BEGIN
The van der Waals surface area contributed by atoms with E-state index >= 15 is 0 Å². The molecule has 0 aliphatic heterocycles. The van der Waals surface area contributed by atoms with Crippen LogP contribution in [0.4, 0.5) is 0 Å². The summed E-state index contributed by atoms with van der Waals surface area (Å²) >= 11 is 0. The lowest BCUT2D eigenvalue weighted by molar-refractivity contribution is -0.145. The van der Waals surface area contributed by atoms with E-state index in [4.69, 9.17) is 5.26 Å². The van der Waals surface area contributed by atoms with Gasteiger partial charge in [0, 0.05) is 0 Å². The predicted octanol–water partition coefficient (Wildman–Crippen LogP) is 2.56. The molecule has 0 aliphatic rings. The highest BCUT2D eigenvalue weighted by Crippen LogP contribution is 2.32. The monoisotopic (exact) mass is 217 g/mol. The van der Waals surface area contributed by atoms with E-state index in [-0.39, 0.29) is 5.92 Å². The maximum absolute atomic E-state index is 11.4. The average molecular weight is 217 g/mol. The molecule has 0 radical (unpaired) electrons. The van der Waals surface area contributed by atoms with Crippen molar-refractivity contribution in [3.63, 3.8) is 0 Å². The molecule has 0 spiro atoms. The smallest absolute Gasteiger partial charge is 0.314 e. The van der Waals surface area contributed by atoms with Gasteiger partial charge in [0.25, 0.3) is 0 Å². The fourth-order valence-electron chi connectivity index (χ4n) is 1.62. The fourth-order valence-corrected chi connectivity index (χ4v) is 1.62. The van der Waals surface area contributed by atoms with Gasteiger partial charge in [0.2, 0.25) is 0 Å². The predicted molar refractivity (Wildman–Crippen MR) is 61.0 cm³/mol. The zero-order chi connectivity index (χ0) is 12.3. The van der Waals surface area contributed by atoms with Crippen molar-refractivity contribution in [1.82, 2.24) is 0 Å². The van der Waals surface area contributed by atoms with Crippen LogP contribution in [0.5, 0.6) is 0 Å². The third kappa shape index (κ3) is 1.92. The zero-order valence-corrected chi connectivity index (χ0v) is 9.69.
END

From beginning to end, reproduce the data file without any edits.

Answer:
The van der Waals surface area contributed by atoms with E-state index >= 15 is 0 Å². The molecule has 0 aliphatic heterocycles. The van der Waals surface area contributed by atoms with Crippen LogP contribution in [0.4, 0.5) is 0 Å². The summed E-state index contributed by atoms with van der Waals surface area (Å²) >= 11 is 0. The lowest BCUT2D eigenvalue weighted by molar-refractivity contribution is -0.145. The van der Waals surface area contributed by atoms with E-state index in [4.69, 9.17) is 5.26 Å². The van der Waals surface area contributed by atoms with Gasteiger partial charge in [0, 0.05) is 0 Å². The predicted octanol–water partition coefficient (Wildman–Crippen LogP) is 2.56. The molecule has 0 aliphatic rings. The highest BCUT2D eigenvalue weighted by Crippen LogP contribution is 2.32. The monoisotopic (exact) mass is 217 g/mol. The van der Waals surface area contributed by atoms with E-state index in [-0.39, 0.29) is 5.92 Å². The maximum absolute atomic E-state index is 11.4. The average molecular weight is 217 g/mol. The molecule has 0 radical (unpaired) electrons. The van der Waals surface area contributed by atoms with Crippen molar-refractivity contribution in [3.63, 3.8) is 0 Å². The molecule has 0 spiro atoms. The smallest absolute Gasteiger partial charge is 0.314 e. The van der Waals surface area contributed by atoms with Gasteiger partial charge in [0.25, 0.3) is 0 Å². The fourth-order valence-electron chi connectivity index (χ4n) is 1.62. The fourth-order valence-corrected chi connectivity index (χ4v) is 1.62. The van der Waals surface area contributed by atoms with Gasteiger partial charge in [0.2, 0.25) is 0 Å². The predicted molar refractivity (Wildman–Crippen MR) is 61.0 cm³/mol. The zero-order chi connectivity index (χ0) is 12.3. The van der Waals surface area contributed by atoms with Crippen molar-refractivity contribution in [1.82, 2.24) is 0 Å². The van der Waals surface area contributed by atoms with Crippen LogP contribution in [0.5, 0.6) is 0 Å². The third kappa shape index (κ3) is 1.92. The zero-order valence-corrected chi connectivity index (χ0v) is 9.69.